Posts Tagged ‘financial crises’

A Visual Guide to the Federal Reserve (Mint)

Thursday, May 28th, 2009

[Editor's note: Fun visual narrative guide to the Federal Reserve system and it's roll in the U.S. economy.]

Republished from Mint.com and WallStats.com.

The Federal Reserve steers the American economy and yet it remains a system that is shrouded in mystery. Few understand the logic behind its policy decisions, decisions that have a profound effect on the US economy. And over the years it has operated seemingly independently of the more democratically elected arms of the US government. Its public stance, generally lacking in transparency has fueled conspiracy theories. Some even suggest its formation lead directly to the Great Depression.

So just what is the Federal Reserve? Why was it formed in the first place? And how does its monetary policy affect the lives of everyday US citizens? Here we do our part to demystify the Federal Reserve.

visualguidetothefederalreserve

What’s the state of the economy? (Russell Investments)

Friday, May 22nd, 2009

[Editor's note: Very nice Flashed-based interactive showing 7 indicators, their extreme historic ranges, typical ranges, and current value/rate and trend. Thanks Sarah!]

Republished from Russell Investments.

To help you talk to your clients, we’ve identified a few key economic and market indicators to help assess the current economic health and trend.

Interact with the original at Russel Investments . . .

stateofeconomyrussel

How Google Earth Explains the Financial Crisis (Foreign Policy)

Monday, May 18th, 2009

090507_singapore

[Editor's note: Fascinating image / KML visually demonstrating how global shipping has dropped off, matching the economic doldrums.]

Republished from Foreign Policy.

Want to get a sense of just how bad things are? Take a spin on Google Earth.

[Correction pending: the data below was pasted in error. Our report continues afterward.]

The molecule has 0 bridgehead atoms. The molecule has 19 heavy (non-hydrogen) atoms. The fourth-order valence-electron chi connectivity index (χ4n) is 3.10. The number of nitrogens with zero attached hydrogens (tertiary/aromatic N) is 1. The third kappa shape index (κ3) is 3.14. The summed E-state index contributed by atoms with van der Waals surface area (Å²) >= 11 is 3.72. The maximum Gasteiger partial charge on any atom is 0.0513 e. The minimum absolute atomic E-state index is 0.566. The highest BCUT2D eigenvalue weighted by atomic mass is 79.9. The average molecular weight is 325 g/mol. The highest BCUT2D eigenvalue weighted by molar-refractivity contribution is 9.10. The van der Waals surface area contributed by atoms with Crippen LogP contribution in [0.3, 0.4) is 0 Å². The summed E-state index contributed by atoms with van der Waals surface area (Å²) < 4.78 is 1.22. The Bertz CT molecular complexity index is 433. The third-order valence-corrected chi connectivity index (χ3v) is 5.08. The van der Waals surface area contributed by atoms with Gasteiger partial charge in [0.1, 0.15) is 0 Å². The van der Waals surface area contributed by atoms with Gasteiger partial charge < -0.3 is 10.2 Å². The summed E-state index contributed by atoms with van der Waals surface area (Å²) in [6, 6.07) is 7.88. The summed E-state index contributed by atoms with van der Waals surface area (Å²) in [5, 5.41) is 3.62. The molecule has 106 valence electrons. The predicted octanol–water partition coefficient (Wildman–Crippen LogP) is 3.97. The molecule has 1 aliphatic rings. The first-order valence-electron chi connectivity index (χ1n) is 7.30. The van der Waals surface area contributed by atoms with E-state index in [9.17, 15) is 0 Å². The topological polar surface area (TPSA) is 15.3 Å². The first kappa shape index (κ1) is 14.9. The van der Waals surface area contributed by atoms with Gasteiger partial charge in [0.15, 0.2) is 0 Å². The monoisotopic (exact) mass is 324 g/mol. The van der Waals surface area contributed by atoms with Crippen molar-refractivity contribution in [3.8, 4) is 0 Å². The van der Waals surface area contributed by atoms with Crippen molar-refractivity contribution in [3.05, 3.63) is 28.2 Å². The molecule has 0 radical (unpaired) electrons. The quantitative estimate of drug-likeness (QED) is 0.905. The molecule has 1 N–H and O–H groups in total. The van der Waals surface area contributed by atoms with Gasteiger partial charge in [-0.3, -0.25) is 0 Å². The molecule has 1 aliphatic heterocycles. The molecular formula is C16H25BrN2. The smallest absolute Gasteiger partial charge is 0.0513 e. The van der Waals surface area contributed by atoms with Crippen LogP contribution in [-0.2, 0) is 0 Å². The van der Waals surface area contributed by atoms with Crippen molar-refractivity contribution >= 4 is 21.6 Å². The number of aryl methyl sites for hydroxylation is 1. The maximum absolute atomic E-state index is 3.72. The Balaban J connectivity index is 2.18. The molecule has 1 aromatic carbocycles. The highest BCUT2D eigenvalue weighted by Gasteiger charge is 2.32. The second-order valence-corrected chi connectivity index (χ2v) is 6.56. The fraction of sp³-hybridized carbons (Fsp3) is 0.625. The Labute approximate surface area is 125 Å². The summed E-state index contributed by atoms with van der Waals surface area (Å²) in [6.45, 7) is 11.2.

The latest issue of International Economy, edited by FP contributor David Smick, has a clever graphic showing the depth of the economic crisis, so I thought I’d share.

The above image, pulled today from Vesseltracker.com’s Google Earth file, shows container ships languishing off the Singapore coast. Welcome to the  largest parking lot on Earth. International Economy explains:

The world’s busiest port for container traffic, Singapore saw its year-over-year volume drop by 19.6 percent in January 2009, followed by a 19.8 percent drop in February. As of mid-March 2009, 11.3 percent of the world’s shipping capacity, sat idle, a record.

It’s a rough time to be an Asian tiger, or to be in the shipping business. The IMF projects that Singapore’s economy will shrink significantly in 2009. Globally, bulk shipping rates have dropped more than 80 percent in the past year on weak demand, and orders for new shipping vessels are cratering. In Busan, South Korea, the fifth-largest port in the world, empty shipping containers are piling up faster than officials can manage.

“Things have really started to get bad — laborers spend their entire day waiting for a call from the docks that they have a job,” Kim Sang Cheul, a dockworker at Busan, told Bloomberg. “People spend all day staring at their phone as if staring at it can make it ring. You’re lucky if you get a call.”

Green shoots? Not so much.

(For another view of Singapore’s port, you can check out Vesseltracker’s Microsoft Virtual Earth mashup map.)

Parsing the Bailout (Wash Post + NY Times)

Monday, December 1st, 2008

[Editor's note: Two visual approaches to graphing out the Federal Government's expanding effort to "invest" in the economy during the financial crises and prevent another "Great Depression". One from the Washington Post uses a tree map (1 | 2 | 3) approach to show all the individual parts of the bailout in relative size to each other in 1 single block. The New York Times offering uses an illustrated narrative form where each part is still scaled relative to the others but it is shown in isolation with explanation text. The two graphics are not directly comparable as they use different grouping categories. Please note the Post graphic was 3/4 of a page while I think the Times graphic was smaller.

The NY Times used a similar tree mapping approach in their recent All of Inflation's Little Parts interactive. I'm quite taken with this approach! It reminds me of cartograms but focusing on the data topology instead of being held captive by the "shape" of countries. Countries are to most people nominal lists and when physical geography (arrangement, proximity, etc) does not influence pattern, I think this is a better approach.]

Graphics below republished from Washington Post and New York Times (story | graphic), both from 26 November 2008. Top graphic (graduated circle “bubbles”) is NY Times.

Washington Post
By Todd Lindeman and Brenna Maloney.
View larger (or click on graphic).

New York Times
By staff artist.
View larger (or click on graphic).